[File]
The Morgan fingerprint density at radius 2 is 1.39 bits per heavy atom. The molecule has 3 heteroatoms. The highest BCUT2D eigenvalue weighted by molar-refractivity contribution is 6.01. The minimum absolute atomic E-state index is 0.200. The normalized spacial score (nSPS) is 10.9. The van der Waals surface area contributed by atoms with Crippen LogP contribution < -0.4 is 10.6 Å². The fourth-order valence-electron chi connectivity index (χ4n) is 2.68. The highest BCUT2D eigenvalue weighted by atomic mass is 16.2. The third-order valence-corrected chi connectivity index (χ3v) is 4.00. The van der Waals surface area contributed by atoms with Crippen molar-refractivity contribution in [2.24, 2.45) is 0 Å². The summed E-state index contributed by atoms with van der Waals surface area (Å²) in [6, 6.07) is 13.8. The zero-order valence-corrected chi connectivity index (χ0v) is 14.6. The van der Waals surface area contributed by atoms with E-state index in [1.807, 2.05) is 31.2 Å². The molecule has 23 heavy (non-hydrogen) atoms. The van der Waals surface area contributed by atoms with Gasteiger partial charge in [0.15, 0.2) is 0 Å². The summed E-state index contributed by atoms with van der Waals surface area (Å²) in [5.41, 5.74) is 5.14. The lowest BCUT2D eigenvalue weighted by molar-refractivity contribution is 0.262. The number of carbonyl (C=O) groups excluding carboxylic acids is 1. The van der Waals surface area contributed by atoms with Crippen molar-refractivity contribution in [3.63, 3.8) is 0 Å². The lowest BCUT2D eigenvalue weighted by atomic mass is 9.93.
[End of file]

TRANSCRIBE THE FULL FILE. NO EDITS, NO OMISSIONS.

The Morgan fingerprint density at radius 2 is 1.39 bits per heavy atom. The molecule has 3 heteroatoms. The highest BCUT2D eigenvalue weighted by molar-refractivity contribution is 6.01. The minimum absolute atomic E-state index is 0.200. The normalized spacial score (nSPS) is 10.9. The van der Waals surface area contributed by atoms with Crippen LogP contribution < -0.4 is 10.6 Å². The fourth-order valence-electron chi connectivity index (χ4n) is 2.68. The highest BCUT2D eigenvalue weighted by atomic mass is 16.2. The third-order valence-corrected chi connectivity index (χ3v) is 4.00. The van der Waals surface area contributed by atoms with Crippen molar-refractivity contribution in [2.24, 2.45) is 0 Å². The summed E-state index contributed by atoms with van der Waals surface area (Å²) in [6, 6.07) is 13.8. The zero-order valence-corrected chi connectivity index (χ0v) is 14.6. The van der Waals surface area contributed by atoms with E-state index in [1.807, 2.05) is 31.2 Å². The molecule has 23 heavy (non-hydrogen) atoms. The van der Waals surface area contributed by atoms with Gasteiger partial charge in [0.15, 0.2) is 0 Å². The summed E-state index contributed by atoms with van der Waals surface area (Å²) in [5.41, 5.74) is 5.14. The lowest BCUT2D eigenvalue weighted by molar-refractivity contribution is 0.262. The number of carbonyl (C=O) groups excluding carboxylic acids is 1. The van der Waals surface area contributed by atoms with Crippen molar-refractivity contribution in [3.63, 3.8) is 0 Å². The lowest BCUT2D eigenvalue weighted by atomic mass is 9.93.